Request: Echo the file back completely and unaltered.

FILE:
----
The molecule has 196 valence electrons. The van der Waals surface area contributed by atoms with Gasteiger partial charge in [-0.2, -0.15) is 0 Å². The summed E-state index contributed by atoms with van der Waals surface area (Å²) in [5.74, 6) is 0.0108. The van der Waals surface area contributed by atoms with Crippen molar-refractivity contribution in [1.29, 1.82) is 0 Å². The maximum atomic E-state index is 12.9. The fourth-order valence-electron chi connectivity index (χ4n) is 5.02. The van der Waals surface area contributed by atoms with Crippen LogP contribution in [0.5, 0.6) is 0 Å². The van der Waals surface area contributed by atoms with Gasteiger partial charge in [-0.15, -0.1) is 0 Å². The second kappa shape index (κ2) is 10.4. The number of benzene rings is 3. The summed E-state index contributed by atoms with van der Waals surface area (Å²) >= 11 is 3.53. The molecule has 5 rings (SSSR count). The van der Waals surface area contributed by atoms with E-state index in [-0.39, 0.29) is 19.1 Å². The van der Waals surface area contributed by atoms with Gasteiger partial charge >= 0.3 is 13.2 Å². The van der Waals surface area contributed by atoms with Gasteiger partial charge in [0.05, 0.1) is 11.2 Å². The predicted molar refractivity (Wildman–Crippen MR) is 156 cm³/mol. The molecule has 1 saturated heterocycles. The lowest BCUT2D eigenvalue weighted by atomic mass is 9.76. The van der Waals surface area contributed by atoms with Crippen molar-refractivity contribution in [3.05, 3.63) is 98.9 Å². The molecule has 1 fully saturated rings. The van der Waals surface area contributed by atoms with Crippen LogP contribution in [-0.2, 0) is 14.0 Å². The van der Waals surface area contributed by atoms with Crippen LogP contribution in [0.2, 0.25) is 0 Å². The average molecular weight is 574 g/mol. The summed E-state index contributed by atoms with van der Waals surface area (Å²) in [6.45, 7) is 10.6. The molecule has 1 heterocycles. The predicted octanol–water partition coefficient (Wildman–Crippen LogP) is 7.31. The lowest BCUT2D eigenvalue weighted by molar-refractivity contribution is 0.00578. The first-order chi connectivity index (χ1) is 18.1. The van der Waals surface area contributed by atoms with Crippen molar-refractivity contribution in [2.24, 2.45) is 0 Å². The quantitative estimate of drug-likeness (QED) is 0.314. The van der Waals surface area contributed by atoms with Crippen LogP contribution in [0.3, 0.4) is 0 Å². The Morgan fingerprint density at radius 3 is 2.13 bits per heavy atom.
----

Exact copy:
The molecule has 196 valence electrons. The van der Waals surface area contributed by atoms with Gasteiger partial charge in [-0.2, -0.15) is 0 Å². The summed E-state index contributed by atoms with van der Waals surface area (Å²) in [5.74, 6) is 0.0108. The van der Waals surface area contributed by atoms with Crippen molar-refractivity contribution in [1.29, 1.82) is 0 Å². The maximum atomic E-state index is 12.9. The fourth-order valence-electron chi connectivity index (χ4n) is 5.02. The van der Waals surface area contributed by atoms with Crippen LogP contribution in [0.5, 0.6) is 0 Å². The van der Waals surface area contributed by atoms with Gasteiger partial charge in [-0.15, -0.1) is 0 Å². The second kappa shape index (κ2) is 10.4. The number of benzene rings is 3. The summed E-state index contributed by atoms with van der Waals surface area (Å²) >= 11 is 3.53. The molecule has 5 rings (SSSR count). The van der Waals surface area contributed by atoms with E-state index in [-0.39, 0.29) is 19.1 Å². The van der Waals surface area contributed by atoms with Gasteiger partial charge >= 0.3 is 13.2 Å². The van der Waals surface area contributed by atoms with Gasteiger partial charge in [0.05, 0.1) is 11.2 Å². The predicted molar refractivity (Wildman–Crippen MR) is 156 cm³/mol. The molecule has 1 saturated heterocycles. The lowest BCUT2D eigenvalue weighted by atomic mass is 9.76. The van der Waals surface area contributed by atoms with Crippen molar-refractivity contribution in [3.05, 3.63) is 98.9 Å². The molecule has 1 fully saturated rings. The van der Waals surface area contributed by atoms with Crippen LogP contribution in [-0.2, 0) is 14.0 Å². The van der Waals surface area contributed by atoms with Crippen LogP contribution in [0.2, 0.25) is 0 Å². The average molecular weight is 574 g/mol. The summed E-state index contributed by atoms with van der Waals surface area (Å²) in [6.45, 7) is 10.6. The molecule has 1 heterocycles. The predicted octanol–water partition coefficient (Wildman–Crippen LogP) is 7.31. The lowest BCUT2D eigenvalue weighted by molar-refractivity contribution is 0.00578. The first-order chi connectivity index (χ1) is 18.1. The van der Waals surface area contributed by atoms with Crippen molar-refractivity contribution in [2.24, 2.45) is 0 Å². The quantitative estimate of drug-likeness (QED) is 0.314. The van der Waals surface area contributed by atoms with Crippen LogP contribution in [0.3, 0.4) is 0 Å². The Morgan fingerprint density at radius 3 is 2.13 bits per heavy atom.